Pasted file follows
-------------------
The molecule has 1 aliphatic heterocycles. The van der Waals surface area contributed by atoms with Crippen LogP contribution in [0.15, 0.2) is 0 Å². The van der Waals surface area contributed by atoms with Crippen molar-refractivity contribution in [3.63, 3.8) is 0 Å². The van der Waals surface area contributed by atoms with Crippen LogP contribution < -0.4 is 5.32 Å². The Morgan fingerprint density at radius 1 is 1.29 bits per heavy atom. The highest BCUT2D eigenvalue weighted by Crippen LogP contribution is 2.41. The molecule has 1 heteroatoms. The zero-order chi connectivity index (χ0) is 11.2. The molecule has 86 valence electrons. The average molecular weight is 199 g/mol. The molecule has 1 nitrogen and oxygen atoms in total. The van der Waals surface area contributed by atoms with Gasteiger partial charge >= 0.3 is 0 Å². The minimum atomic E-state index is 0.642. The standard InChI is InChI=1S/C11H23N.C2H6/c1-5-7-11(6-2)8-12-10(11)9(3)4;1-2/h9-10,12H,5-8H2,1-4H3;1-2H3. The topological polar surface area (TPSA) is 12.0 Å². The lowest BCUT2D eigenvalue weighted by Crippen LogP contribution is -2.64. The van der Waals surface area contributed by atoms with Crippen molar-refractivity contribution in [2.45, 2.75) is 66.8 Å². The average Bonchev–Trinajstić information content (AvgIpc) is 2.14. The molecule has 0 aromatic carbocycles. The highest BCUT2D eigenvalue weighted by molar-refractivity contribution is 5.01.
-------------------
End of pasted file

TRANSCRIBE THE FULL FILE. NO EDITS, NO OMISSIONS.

The molecule has 1 aliphatic heterocycles. The van der Waals surface area contributed by atoms with Crippen LogP contribution in [0.15, 0.2) is 0 Å². The van der Waals surface area contributed by atoms with Crippen molar-refractivity contribution in [3.63, 3.8) is 0 Å². The van der Waals surface area contributed by atoms with Crippen LogP contribution < -0.4 is 5.32 Å². The Morgan fingerprint density at radius 1 is 1.29 bits per heavy atom. The highest BCUT2D eigenvalue weighted by Crippen LogP contribution is 2.41. The molecule has 1 heteroatoms. The zero-order chi connectivity index (χ0) is 11.2. The molecule has 86 valence electrons. The average molecular weight is 199 g/mol. The molecule has 1 nitrogen and oxygen atoms in total. The van der Waals surface area contributed by atoms with Gasteiger partial charge >= 0.3 is 0 Å². The minimum atomic E-state index is 0.642. The standard InChI is InChI=1S/C11H23N.C2H6/c1-5-7-11(6-2)8-12-10(11)9(3)4;1-2/h9-10,12H,5-8H2,1-4H3;1-2H3. The topological polar surface area (TPSA) is 12.0 Å². The lowest BCUT2D eigenvalue weighted by Crippen LogP contribution is -2.64. The van der Waals surface area contributed by atoms with Crippen molar-refractivity contribution in [2.45, 2.75) is 66.8 Å². The average Bonchev–Trinajstić information content (AvgIpc) is 2.14. The molecule has 0 aromatic carbocycles. The highest BCUT2D eigenvalue weighted by molar-refractivity contribution is 5.01.